Video: A fan tried to take a selfie with Brandon Drury after a catch in foul territory

Arizona Diamondbacks' Brandon Drury swings for a two run double off San Francisco Giants' Curtis Partch in the third inning of a spring training exhibition baseball game Tuesday, March 17, 2015, in Scottsdale, Ariz. (AP Photo/Ben Margot)
AP Photo/Ben Margot
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Diamondbacks right fielder Brandon Drury made a fantastic catch in foul territory to retire Martin Prado in the bottom of the fifth inning of Wednesday’s game in Miami. The ball was hit to shallow right field and Drury reached over the low wall before toppling over.

A fan standing nearby figured it’s the perfect time for a selfie. He stood in front of Drury while the ballplayer picked himself up off the concrete. The fan swung his phone around waggled a peace sign in front of the camera and snapped a photo.

“Selfie culture” is too often assailed by people who long ago fell out of touch. This fan, however, showed no concern for Drury’s well-being and was focused only on getting the selfie. Drury, for all this fan knew, could’ve broken a bone or suffered a concussion. Not cool.

Watch Giancarlo Stanton dodge imaginary lasers dressed as Chewbacca

Miami Marlins' Giancarlo Stanton bats and reached first on a throwing error by Arizona Diamondbacks third baseman Brandon Drury during the fifth inning of a baseball game, Tuesday, May 3, 2016, in Miami. (AP Photo/Lynne Sladky)
AP Photo/Lynne Sladky
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Marlins slugger Giancarlo Stanton really likes May 4. May the fourth is “Star Wars Day” for the obvious, punny reason.

While he was doing his normal workouts, Stanton donned a Chewbacca mask, then dodged imaginary lasers and fired back at his imaginary enemies. Who knew Chewy was so buff?

May the 4th be with you from ChewyG 👹

A video posted by Giancarlo Stanton (@giancarlo818) on May 4, 2016 at 12:51pm PDT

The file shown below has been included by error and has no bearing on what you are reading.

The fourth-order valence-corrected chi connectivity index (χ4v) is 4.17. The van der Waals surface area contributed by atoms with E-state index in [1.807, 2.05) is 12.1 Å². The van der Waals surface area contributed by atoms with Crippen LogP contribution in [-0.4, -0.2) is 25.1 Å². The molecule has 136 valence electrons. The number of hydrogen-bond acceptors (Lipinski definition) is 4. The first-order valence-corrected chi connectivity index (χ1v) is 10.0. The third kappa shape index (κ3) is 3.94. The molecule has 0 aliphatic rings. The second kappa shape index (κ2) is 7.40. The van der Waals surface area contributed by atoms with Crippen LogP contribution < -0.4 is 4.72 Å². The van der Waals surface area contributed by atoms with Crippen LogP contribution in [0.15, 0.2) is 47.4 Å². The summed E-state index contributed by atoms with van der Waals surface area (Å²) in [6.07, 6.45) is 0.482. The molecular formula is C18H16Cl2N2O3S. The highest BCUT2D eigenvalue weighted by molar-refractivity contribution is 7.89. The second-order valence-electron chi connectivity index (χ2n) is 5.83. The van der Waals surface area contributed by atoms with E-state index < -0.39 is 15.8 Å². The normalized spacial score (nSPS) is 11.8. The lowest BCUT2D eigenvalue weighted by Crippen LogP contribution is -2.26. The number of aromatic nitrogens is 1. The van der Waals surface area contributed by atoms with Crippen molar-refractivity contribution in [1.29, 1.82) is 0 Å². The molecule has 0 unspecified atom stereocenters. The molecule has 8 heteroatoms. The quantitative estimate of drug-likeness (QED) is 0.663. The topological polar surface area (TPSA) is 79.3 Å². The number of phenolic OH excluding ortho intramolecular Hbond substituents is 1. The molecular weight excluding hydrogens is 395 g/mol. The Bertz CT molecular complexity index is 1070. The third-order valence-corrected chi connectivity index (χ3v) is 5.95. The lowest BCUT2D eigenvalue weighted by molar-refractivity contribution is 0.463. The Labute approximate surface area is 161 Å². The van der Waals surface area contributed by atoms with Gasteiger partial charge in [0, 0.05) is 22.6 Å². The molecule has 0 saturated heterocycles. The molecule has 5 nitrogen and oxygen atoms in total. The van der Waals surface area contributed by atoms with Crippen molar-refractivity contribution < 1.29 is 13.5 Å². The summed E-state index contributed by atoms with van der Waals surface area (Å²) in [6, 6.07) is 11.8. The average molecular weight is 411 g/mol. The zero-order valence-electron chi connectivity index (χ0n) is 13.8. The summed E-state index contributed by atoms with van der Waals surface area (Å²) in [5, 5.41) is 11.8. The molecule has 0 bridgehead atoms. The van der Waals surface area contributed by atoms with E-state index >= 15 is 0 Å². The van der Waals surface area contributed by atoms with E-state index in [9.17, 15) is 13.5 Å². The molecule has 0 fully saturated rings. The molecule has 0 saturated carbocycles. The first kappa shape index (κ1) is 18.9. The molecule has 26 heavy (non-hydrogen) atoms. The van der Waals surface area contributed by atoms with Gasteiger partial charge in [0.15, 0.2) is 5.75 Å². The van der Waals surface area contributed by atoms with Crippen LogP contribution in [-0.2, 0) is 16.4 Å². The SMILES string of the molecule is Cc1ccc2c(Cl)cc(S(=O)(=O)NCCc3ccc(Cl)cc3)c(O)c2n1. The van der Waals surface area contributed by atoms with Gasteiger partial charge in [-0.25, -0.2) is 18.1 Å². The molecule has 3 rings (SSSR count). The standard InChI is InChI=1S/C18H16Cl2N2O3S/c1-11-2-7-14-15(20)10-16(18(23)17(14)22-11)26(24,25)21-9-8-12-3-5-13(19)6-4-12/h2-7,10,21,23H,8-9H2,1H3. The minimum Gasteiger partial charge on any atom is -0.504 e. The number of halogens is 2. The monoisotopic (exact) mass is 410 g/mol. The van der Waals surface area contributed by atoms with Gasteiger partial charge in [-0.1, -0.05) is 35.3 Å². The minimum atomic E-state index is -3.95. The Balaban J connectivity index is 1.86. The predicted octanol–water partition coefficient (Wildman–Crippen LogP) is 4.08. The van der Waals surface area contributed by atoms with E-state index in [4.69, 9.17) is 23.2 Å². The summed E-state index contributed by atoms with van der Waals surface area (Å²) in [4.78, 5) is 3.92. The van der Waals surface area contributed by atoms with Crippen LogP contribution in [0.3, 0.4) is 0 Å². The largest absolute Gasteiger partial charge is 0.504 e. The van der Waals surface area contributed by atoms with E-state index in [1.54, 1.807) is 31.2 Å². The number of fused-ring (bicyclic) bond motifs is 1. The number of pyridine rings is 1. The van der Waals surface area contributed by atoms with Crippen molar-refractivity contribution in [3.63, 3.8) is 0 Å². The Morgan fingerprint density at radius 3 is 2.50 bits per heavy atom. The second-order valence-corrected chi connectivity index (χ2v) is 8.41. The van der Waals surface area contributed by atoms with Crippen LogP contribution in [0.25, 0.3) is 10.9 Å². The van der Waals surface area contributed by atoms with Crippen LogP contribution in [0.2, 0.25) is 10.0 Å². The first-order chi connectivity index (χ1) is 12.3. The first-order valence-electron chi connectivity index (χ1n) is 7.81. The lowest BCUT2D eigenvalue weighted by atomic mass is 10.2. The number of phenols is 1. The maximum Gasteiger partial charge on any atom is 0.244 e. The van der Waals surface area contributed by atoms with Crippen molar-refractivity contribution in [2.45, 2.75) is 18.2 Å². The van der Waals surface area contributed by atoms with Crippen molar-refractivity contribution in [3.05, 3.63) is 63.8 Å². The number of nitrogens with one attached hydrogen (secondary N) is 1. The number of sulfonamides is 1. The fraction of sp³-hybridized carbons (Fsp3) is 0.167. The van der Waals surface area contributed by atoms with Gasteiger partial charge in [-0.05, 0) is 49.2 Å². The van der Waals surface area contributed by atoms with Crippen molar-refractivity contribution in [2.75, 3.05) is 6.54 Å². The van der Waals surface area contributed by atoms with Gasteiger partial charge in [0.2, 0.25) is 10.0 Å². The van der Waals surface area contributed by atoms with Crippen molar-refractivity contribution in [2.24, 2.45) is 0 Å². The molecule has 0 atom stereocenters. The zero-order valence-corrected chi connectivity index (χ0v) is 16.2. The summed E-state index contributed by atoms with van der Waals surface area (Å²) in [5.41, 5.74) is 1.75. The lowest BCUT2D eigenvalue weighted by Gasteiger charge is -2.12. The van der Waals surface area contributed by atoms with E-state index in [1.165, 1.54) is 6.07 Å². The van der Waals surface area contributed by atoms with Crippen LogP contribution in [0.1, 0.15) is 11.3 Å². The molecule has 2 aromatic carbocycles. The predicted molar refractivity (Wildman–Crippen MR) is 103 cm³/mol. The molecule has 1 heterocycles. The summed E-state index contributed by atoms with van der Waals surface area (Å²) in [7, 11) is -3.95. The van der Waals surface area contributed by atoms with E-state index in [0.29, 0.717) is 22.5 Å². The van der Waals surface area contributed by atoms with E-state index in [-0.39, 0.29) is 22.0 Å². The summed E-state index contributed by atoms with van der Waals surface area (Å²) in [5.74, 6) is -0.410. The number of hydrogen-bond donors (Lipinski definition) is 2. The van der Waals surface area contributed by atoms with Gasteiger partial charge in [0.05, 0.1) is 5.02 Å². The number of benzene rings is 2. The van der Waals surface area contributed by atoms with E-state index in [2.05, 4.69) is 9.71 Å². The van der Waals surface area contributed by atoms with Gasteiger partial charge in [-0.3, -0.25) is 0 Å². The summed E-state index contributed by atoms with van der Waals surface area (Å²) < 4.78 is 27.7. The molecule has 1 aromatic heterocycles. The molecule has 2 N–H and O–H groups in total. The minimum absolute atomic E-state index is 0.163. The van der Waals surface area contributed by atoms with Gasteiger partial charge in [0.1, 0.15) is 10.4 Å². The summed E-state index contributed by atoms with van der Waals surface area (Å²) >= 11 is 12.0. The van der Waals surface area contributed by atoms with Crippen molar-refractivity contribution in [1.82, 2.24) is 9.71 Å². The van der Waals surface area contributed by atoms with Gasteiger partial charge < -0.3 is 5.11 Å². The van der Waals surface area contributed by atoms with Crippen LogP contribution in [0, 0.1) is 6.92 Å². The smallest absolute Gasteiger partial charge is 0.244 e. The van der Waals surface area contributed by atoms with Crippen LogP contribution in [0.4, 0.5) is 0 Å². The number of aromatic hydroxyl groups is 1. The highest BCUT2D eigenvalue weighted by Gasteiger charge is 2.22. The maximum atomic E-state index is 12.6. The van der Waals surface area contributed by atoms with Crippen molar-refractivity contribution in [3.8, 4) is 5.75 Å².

Video: Andrew McCutchen thinks the scorer should be fired for scoring this play an error

Pittsburgh Pirates center fielder Andrew McCutchen (22) watches from the dugout during the seventh inning of a baseball game against the Detroit Tigers on Wednesday, April 13, 2016, in Pittsburgh. Detroit won 7-3.(AP Photo/Don Wright)
AP Photo/Don Wright
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Pirates center fielder Andrew McCutchen had trouble coming up with an Anthony Rizzo line drive in the top of the third inning. The ball seemed to curve at the last minute, clanking off of McCutchen’s glove, setting up first and third with two outs for the Cubs. McCutchen was sacked with an error. Ben Zobrist then cranked out a three-run home run off of starter Juan Nicasio to put the Cubs up 3-0.

Per Rob Biertempfel of the Pittsburgh Tribune-Review, McCutchen said after the game, “Whoever scored that an error should be fired. That’s unbelievable. I did everything I could to catch it.”

Here’s the video. Rule 9.12(a) in baseball’s official rules states:

(a) The official scorer shall charge an error against any fielder:
(1) whose misplay (fumble, muff or wild throw) prolongs the time at bat of a batter, prolongs the presence on the bases of a runner or permits a runner to advance one or more bases

Pretty cut and dried stuff here. It was an error.